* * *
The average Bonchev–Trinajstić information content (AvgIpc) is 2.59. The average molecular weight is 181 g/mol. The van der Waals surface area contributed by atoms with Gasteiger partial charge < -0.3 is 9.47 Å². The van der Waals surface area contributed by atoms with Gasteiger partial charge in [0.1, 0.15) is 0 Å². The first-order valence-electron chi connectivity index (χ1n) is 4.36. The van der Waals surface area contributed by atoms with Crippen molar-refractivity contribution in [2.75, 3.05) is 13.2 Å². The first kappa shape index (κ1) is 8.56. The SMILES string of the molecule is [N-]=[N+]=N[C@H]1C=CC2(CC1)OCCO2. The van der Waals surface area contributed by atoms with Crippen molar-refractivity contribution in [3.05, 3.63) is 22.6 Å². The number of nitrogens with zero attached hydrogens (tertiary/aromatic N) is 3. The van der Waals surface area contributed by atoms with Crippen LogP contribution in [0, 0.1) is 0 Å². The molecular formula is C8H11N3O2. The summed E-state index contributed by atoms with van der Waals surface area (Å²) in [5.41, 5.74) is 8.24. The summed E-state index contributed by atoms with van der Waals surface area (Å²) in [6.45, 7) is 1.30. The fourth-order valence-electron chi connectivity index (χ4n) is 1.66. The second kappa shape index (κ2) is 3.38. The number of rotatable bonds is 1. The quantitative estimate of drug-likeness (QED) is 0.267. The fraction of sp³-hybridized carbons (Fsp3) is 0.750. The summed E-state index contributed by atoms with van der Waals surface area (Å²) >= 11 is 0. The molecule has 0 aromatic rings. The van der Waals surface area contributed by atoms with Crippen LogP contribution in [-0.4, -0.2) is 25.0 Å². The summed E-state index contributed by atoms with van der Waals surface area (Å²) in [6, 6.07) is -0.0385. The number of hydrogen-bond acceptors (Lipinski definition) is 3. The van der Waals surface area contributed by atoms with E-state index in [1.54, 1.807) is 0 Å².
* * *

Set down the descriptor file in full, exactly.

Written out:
The average Bonchev–Trinajstić information content (AvgIpc) is 2.59. The average molecular weight is 181 g/mol. The van der Waals surface area contributed by atoms with Gasteiger partial charge < -0.3 is 9.47 Å². The van der Waals surface area contributed by atoms with Gasteiger partial charge in [0.1, 0.15) is 0 Å². The first-order valence-electron chi connectivity index (χ1n) is 4.36. The van der Waals surface area contributed by atoms with Crippen molar-refractivity contribution in [2.75, 3.05) is 13.2 Å². The first kappa shape index (κ1) is 8.56. The SMILES string of the molecule is [N-]=[N+]=N[C@H]1C=CC2(CC1)OCCO2. The van der Waals surface area contributed by atoms with Crippen molar-refractivity contribution in [3.05, 3.63) is 22.6 Å². The number of nitrogens with zero attached hydrogens (tertiary/aromatic N) is 3. The van der Waals surface area contributed by atoms with Crippen LogP contribution in [0, 0.1) is 0 Å². The molecular formula is C8H11N3O2. The summed E-state index contributed by atoms with van der Waals surface area (Å²) in [5.41, 5.74) is 8.24. The summed E-state index contributed by atoms with van der Waals surface area (Å²) in [6.45, 7) is 1.30. The fourth-order valence-electron chi connectivity index (χ4n) is 1.66. The second kappa shape index (κ2) is 3.38. The number of rotatable bonds is 1. The quantitative estimate of drug-likeness (QED) is 0.267. The fraction of sp³-hybridized carbons (Fsp3) is 0.750. The summed E-state index contributed by atoms with van der Waals surface area (Å²) >= 11 is 0. The molecule has 0 aromatic rings. The van der Waals surface area contributed by atoms with Crippen LogP contribution in [-0.4, -0.2) is 25.0 Å². The summed E-state index contributed by atoms with van der Waals surface area (Å²) in [6, 6.07) is -0.0385. The number of hydrogen-bond acceptors (Lipinski definition) is 3. The van der Waals surface area contributed by atoms with E-state index in [1.54, 1.807) is 0 Å².